Snapsaved.com, a website which allows users to save images sent via Snapchat, claims that hackers had breached its servers and made off with some 500 megabytes of photographs.
British police forces have complained that as many as six smartphones seized have been remotely wiped in the past year, potentially killing vital evidence as part of ongoing investigations.
Nearly every case Homeland Security Investigations (HSI) opens has some sort of digital evidence to be collected and analyzed. But the work can’t be done by just anyone. The data must be meticulously cared for by agents trained to preserve the integrity of the material, who can also combat suspects’ attempts to erase their digital dealings — even from afar.
When two 13-year-old Andover girls went missing last week, the first place detectives looked was for the digital clues in their iPods and smartphones. It worked. The girls were soon found in the basement of a 23-year-old man, who is now charged with felony criminal sexual conduct, kidnapping and solicitation of a child.
Following on from our previous Windows Phone post and after some excellent testing feedback, it's time to release some Windows Phone 8.0 scripts for extracting SMS, Call History and Contacts.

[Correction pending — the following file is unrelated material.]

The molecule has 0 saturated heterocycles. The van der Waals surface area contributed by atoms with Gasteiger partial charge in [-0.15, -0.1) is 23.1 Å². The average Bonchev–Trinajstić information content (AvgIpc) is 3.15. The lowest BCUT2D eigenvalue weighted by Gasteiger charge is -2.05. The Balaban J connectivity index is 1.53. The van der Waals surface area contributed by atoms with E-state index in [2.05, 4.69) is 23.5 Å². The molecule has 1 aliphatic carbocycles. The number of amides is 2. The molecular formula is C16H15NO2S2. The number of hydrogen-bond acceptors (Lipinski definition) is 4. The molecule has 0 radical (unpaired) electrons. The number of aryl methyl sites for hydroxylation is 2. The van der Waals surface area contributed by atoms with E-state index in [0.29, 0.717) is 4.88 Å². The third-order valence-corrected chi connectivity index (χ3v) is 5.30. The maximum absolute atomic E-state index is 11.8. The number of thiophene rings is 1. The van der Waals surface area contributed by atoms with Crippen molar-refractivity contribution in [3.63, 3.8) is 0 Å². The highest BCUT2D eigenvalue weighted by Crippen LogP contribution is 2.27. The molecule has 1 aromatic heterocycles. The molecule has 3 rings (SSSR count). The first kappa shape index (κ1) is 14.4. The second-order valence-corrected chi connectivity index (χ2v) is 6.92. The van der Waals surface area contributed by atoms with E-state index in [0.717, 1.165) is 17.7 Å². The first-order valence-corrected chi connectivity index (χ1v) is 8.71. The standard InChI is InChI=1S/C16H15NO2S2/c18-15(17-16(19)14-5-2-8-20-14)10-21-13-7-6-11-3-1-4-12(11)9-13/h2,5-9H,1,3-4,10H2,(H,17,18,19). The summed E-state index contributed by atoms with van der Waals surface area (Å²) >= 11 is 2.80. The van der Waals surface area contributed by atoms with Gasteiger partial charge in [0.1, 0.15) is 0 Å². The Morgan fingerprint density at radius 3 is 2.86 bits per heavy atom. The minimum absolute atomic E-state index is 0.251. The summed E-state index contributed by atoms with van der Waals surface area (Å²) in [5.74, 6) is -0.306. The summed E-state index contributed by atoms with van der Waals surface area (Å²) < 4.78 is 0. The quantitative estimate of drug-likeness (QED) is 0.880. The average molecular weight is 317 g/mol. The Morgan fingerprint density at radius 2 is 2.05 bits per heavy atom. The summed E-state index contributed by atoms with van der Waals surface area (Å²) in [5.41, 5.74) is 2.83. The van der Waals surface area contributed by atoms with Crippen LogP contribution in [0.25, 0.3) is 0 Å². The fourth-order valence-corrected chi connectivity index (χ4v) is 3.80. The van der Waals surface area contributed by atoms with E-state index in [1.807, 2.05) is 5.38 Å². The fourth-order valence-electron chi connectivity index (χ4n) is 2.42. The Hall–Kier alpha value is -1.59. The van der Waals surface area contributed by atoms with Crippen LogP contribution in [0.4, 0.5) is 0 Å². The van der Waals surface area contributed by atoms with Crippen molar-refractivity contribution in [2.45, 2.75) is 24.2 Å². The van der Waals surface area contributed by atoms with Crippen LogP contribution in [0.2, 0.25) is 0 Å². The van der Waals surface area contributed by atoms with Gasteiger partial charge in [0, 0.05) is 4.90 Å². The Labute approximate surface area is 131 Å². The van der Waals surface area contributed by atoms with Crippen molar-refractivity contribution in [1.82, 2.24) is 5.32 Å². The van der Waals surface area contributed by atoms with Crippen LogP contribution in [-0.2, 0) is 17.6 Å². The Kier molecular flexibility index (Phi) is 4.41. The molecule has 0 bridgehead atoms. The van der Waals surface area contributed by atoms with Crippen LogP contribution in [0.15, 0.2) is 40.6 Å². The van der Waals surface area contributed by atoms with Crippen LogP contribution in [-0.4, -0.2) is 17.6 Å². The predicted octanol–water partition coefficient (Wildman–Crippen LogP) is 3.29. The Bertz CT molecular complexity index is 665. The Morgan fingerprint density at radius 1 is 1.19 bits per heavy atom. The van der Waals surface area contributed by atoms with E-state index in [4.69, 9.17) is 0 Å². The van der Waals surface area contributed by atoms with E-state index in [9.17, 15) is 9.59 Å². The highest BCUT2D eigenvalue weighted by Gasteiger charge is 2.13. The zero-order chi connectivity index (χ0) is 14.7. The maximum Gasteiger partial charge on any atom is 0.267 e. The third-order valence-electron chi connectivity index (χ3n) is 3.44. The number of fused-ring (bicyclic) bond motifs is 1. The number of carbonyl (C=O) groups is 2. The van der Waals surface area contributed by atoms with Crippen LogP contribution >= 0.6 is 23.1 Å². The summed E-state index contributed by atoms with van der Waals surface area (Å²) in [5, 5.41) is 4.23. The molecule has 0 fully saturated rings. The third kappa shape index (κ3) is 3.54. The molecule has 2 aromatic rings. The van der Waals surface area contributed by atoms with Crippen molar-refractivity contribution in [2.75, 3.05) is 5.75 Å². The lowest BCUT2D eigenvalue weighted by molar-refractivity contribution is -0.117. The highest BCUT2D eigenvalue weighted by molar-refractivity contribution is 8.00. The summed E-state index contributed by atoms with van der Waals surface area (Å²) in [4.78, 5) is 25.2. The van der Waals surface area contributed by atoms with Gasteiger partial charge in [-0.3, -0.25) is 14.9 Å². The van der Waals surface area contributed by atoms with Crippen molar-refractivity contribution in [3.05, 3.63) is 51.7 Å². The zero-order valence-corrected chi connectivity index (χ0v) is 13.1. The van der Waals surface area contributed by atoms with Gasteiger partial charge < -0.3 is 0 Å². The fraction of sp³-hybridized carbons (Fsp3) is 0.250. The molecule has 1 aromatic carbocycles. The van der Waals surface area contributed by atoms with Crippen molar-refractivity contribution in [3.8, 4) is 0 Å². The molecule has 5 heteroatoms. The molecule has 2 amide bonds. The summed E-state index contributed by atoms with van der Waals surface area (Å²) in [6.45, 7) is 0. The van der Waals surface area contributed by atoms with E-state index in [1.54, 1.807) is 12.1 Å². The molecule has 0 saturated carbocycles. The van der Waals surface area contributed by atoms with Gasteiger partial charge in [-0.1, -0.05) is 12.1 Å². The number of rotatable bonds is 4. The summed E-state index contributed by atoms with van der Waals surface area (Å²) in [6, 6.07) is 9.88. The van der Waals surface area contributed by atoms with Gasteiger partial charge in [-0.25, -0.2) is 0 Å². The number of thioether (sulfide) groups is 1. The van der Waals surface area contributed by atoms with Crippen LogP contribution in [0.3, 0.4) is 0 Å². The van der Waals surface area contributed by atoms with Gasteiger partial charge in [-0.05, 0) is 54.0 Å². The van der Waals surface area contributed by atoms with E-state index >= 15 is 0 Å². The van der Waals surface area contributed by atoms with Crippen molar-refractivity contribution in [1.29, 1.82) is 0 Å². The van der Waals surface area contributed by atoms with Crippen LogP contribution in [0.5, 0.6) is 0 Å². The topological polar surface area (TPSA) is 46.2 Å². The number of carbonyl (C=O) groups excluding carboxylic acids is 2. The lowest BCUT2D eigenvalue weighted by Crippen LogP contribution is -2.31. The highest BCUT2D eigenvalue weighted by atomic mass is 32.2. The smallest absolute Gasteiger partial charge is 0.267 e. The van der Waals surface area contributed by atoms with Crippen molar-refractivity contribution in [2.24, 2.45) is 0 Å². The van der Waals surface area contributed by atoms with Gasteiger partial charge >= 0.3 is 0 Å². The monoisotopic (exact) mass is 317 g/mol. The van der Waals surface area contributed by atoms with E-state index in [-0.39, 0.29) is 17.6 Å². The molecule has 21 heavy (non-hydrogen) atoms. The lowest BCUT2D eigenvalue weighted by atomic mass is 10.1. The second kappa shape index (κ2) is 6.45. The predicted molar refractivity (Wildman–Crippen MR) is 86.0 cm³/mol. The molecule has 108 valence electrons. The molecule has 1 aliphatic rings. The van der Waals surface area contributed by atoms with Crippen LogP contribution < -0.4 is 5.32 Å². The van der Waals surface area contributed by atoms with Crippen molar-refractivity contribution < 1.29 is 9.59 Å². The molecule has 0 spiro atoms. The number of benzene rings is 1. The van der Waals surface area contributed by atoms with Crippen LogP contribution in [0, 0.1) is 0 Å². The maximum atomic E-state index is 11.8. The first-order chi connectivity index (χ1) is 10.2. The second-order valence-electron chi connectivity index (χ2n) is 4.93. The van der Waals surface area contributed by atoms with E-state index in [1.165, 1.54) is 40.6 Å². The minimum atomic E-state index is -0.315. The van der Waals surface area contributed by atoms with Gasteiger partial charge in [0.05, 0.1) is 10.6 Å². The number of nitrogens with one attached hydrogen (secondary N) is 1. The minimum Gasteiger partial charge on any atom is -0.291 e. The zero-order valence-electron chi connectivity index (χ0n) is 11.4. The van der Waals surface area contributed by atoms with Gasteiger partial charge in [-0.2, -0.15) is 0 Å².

Have your Snapchat friends taken to calling you fat recently? If so, don't get mad at them — their suggestion that you pop a weight loss pill is probably the result of having their account hacked.
US Attorney General Eric Holder has become the latest senior official to argue against stronger privacy enhancing encryption on smartphones, claiming it has emboldened online criminals and child abusers.
The United States Supreme Court’s ruling in Riley v. US may not have been much of a surprise to American law enforcement. Many agencies were already requiring officers to obtain search warrants before searching mobile devices. Ultimately, rather than limiting law enforcement, the Riley decision frees agencies to deploy mobile data extraction capabilities across a much wider field of officers.
FBI Director James B. Comey sharply criticized Apple and Google recently for developing forms of smartphone encryption so secure that law enforcement officials cannot easily gain access to information stored on the devices — even when they have valid search warrants.
Much like other mobile chat applications, WhatsApp contacts, messages, and attachments can be valuable to examiners looking to recover evidence for a variety of different investigation types. Whether you’re analyzing the mobile device of a suspect or a victim, these chat artifacts can contain valuable information to help solve a case.
In many cases, the American judicial system doesn’t view an encrypted phone as an insurmountable privacy protection for those accused of a crime. Instead, it’s seen as an obstruction of the evidence-gathering process, and a stubborn defendant or witness can be held in contempt of court and jailed for failing to unlock a phone to provide that evidence.
The next generation of Google’s Android operating system, due for release next month, will encrypt data by default for the first time, the company said Thursday, raising yet another barrier to police gaining access to the troves of personal data typically kept on smartphones.